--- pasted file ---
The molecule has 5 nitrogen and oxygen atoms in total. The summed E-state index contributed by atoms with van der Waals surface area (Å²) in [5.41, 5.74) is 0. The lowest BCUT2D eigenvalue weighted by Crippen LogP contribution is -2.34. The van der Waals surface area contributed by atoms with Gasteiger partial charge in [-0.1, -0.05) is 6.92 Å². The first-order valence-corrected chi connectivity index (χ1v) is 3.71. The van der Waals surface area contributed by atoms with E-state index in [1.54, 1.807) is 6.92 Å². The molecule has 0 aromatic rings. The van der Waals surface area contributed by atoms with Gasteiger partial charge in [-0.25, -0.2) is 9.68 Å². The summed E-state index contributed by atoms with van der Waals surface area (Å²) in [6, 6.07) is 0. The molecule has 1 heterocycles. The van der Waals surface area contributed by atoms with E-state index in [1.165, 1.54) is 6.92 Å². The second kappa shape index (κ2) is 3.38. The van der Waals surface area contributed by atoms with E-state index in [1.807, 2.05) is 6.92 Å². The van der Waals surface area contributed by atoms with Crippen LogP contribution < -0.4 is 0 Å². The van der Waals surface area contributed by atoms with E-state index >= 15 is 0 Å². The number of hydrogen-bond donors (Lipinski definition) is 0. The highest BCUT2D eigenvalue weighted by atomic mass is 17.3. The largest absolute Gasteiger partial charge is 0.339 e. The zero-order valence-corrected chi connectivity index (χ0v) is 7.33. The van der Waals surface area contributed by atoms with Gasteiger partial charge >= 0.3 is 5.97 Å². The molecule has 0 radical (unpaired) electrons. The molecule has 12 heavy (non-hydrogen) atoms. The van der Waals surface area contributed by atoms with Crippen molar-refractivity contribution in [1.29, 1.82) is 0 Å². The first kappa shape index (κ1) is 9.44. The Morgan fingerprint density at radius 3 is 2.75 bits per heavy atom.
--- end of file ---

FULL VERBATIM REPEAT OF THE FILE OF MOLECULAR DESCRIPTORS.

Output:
The molecule has 5 nitrogen and oxygen atoms in total. The summed E-state index contributed by atoms with van der Waals surface area (Å²) in [5.41, 5.74) is 0. The lowest BCUT2D eigenvalue weighted by Crippen LogP contribution is -2.34. The van der Waals surface area contributed by atoms with Gasteiger partial charge in [-0.1, -0.05) is 6.92 Å². The first-order valence-corrected chi connectivity index (χ1v) is 3.71. The van der Waals surface area contributed by atoms with E-state index in [1.54, 1.807) is 6.92 Å². The molecule has 0 aromatic rings. The van der Waals surface area contributed by atoms with Gasteiger partial charge in [-0.25, -0.2) is 9.68 Å². The summed E-state index contributed by atoms with van der Waals surface area (Å²) in [6, 6.07) is 0. The molecule has 1 heterocycles. The van der Waals surface area contributed by atoms with E-state index in [1.165, 1.54) is 6.92 Å². The second kappa shape index (κ2) is 3.38. The van der Waals surface area contributed by atoms with E-state index in [1.807, 2.05) is 6.92 Å². The van der Waals surface area contributed by atoms with Crippen LogP contribution < -0.4 is 0 Å². The van der Waals surface area contributed by atoms with E-state index >= 15 is 0 Å². The number of hydrogen-bond donors (Lipinski definition) is 0. The highest BCUT2D eigenvalue weighted by atomic mass is 17.3. The largest absolute Gasteiger partial charge is 0.339 e. The zero-order valence-corrected chi connectivity index (χ0v) is 7.33. The van der Waals surface area contributed by atoms with Gasteiger partial charge >= 0.3 is 5.97 Å². The molecule has 0 radical (unpaired) electrons. The molecule has 12 heavy (non-hydrogen) atoms. The van der Waals surface area contributed by atoms with Crippen molar-refractivity contribution in [1.29, 1.82) is 0 Å². The first kappa shape index (κ1) is 9.44. The Morgan fingerprint density at radius 3 is 2.75 bits per heavy atom.